The MB6800 is a solution for people who need a wireless LAN on the move, Internet connection at any time, and a backup connection for their wired (DSL or cable modem) Internet access.
The device measures just 180 mm x 135 mm x 25 mm and weighs in at only 300 grams, and looks pretty much like many other wireless routers - except for the shiny exterior case and some additional slots that brings the mobile data to your network.
In addition to five RJ45 ports - one for WAN (DSL or cable modem) and four ports for your LAN and Wireless LAN (802.11g) - you will also find on the left side a PC Card slot that accomodates either a mobile data PC Card or Express card (with adapter). In the back you also find a USB port and a RS232 port.
The official site lists a large variety of cards being compatible with the MB6800, including CDMA EVDO, HSDPA, EDGE and GPRS options.
I have tested it with four different mobile modems, two on Telecom New Zealand's CDMA EVDO Rev-A network (Sierra Wireless AC595 PC Card, AC595U USB) and two with the Vodafone New Zealand HSDPA service (Novatel Merlin XU780 Express Card and Huawei vodem USB).
All worked ok, except the Vodafone vodem which failed to be recognised. It could be something with Vodafone's customisation for this device, because it is listed as compatible in the Top Global website.
When configuring the MB6800 you can define priorities for your connections, leaving your DSL as primary and the mobile data as secondary. In this way you have an automatic failover capability and if the wired modem is unavailable for any reason then the MB6800 will automatically connect to the mobile data service.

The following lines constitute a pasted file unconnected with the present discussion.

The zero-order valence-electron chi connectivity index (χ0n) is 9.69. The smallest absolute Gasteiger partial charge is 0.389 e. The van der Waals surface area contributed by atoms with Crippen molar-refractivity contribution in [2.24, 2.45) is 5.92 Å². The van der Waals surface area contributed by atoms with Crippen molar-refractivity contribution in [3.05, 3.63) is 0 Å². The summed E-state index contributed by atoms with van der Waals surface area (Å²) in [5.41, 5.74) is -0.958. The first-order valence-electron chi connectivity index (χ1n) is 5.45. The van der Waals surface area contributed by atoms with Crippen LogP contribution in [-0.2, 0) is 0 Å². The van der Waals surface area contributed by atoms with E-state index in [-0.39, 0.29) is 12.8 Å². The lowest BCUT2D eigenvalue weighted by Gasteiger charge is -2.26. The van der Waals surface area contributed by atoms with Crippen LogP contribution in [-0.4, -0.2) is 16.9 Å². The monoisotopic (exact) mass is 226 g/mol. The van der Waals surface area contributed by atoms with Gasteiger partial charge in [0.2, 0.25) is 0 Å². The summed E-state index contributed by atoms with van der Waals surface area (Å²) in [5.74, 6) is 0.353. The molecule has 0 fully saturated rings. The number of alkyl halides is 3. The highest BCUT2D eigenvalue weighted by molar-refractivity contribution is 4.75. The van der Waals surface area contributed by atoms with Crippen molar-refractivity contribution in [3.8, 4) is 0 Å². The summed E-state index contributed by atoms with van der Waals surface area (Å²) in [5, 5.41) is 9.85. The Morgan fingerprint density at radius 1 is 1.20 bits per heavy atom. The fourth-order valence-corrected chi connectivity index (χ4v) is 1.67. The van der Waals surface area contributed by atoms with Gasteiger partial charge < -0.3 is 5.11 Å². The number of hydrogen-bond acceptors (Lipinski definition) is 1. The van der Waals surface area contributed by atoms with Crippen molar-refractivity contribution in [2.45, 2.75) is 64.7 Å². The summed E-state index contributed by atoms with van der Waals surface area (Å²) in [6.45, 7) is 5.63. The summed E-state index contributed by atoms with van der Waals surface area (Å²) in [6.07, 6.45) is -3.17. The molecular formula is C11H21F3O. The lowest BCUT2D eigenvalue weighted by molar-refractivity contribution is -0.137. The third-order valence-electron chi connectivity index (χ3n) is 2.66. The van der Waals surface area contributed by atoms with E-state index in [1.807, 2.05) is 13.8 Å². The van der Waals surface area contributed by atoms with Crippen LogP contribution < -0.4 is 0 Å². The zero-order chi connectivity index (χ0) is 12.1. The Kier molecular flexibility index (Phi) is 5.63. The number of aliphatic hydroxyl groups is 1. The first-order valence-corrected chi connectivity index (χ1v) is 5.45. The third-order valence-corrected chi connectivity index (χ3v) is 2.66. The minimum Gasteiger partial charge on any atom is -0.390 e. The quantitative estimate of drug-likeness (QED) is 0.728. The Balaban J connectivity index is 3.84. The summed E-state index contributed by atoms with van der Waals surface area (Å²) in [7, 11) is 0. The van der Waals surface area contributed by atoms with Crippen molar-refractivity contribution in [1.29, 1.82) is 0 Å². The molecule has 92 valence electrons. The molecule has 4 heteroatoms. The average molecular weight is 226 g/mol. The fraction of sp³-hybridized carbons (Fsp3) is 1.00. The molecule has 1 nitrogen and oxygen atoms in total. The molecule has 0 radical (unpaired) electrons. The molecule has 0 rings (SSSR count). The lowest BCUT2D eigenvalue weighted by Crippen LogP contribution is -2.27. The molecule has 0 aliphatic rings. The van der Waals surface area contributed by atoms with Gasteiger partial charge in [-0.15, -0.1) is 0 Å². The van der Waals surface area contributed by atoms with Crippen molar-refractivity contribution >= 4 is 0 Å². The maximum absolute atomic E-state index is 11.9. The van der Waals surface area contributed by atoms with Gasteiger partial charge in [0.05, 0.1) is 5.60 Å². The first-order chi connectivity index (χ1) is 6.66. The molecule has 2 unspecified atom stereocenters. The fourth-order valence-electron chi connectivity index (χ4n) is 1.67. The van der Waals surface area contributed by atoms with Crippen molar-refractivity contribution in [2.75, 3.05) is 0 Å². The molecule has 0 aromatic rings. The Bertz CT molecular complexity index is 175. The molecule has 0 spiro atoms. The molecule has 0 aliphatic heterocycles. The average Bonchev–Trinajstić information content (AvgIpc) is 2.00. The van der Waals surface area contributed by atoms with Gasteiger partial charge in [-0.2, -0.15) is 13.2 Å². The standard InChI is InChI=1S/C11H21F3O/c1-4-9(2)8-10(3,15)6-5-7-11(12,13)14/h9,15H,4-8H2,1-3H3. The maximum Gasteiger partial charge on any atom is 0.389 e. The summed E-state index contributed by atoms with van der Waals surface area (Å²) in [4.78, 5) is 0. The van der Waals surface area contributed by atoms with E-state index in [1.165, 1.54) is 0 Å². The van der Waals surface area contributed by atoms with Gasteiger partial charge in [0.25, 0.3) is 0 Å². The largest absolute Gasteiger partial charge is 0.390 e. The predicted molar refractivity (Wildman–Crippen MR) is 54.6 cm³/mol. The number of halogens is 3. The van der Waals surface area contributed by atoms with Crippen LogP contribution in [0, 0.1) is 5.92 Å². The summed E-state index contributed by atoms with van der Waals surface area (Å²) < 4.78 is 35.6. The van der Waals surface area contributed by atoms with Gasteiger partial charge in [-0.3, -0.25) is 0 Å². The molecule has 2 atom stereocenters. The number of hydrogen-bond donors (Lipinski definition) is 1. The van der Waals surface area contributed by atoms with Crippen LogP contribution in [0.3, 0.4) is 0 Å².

In my tests I found that unpluging the WAN cable or turning the modem off would start the mobile data connection in a couple of seconds. Since it also support dynamic DNS services, it can be configured to automatically change the public IP address - I tested this with Dyndns.org and it worked really well to keep my smtp server available to the world even when our cable modem connection died during the test period (or when I pulled the plug just to try it).
The firmware offers DHCP, DNS configurations (although only one DNS server can be configured, and I would expect two for redundancy). A flexible port forwarding is available, as well as a DMZ setting for a specifc PC in your LAN.
The configuration, as normal these days, is through a web interface, which is very easy to use and understand. I just would like that many of the features wouldn't require a reboot to commit the changes, but I guess those are loaded into tables at boot time.
This web interface also shows important information such as time connected, total bytes transferred (up and down), mobile signal strength amongst others.
With an appropriate mobile card (Novatel EX720, S720 or U720) it even supports GPS tracking and Google Earth integration - which I couldn't test though.
Performance seems to be good. I've read many reports of users having connection problems with excessive ARP "background noise" on cable modem networks, but the MB6800 connected solidly without a problem - for many weeks - without a reboot or lockup. It also had no problem with a bittorrent client running 24/7 during this time and supported Internet-based multiplayer PC games well, even while other four PCs in the same LAN shared the 10 Mbps connection.
- dual wired and mobile data connections for higher availability or mobility
- mutliple mobile standards support (CDMA EVDO, HSDPA, EDGE, GPRS)
- informative web interface
- frequent firmware updates
- I had to buy small rubber pads to fit on the bottom of the unit otherwise it is too slippery on top of the desk
- a couple of times the dynamic DNS did not update when the connection reverted from mobile data to wired.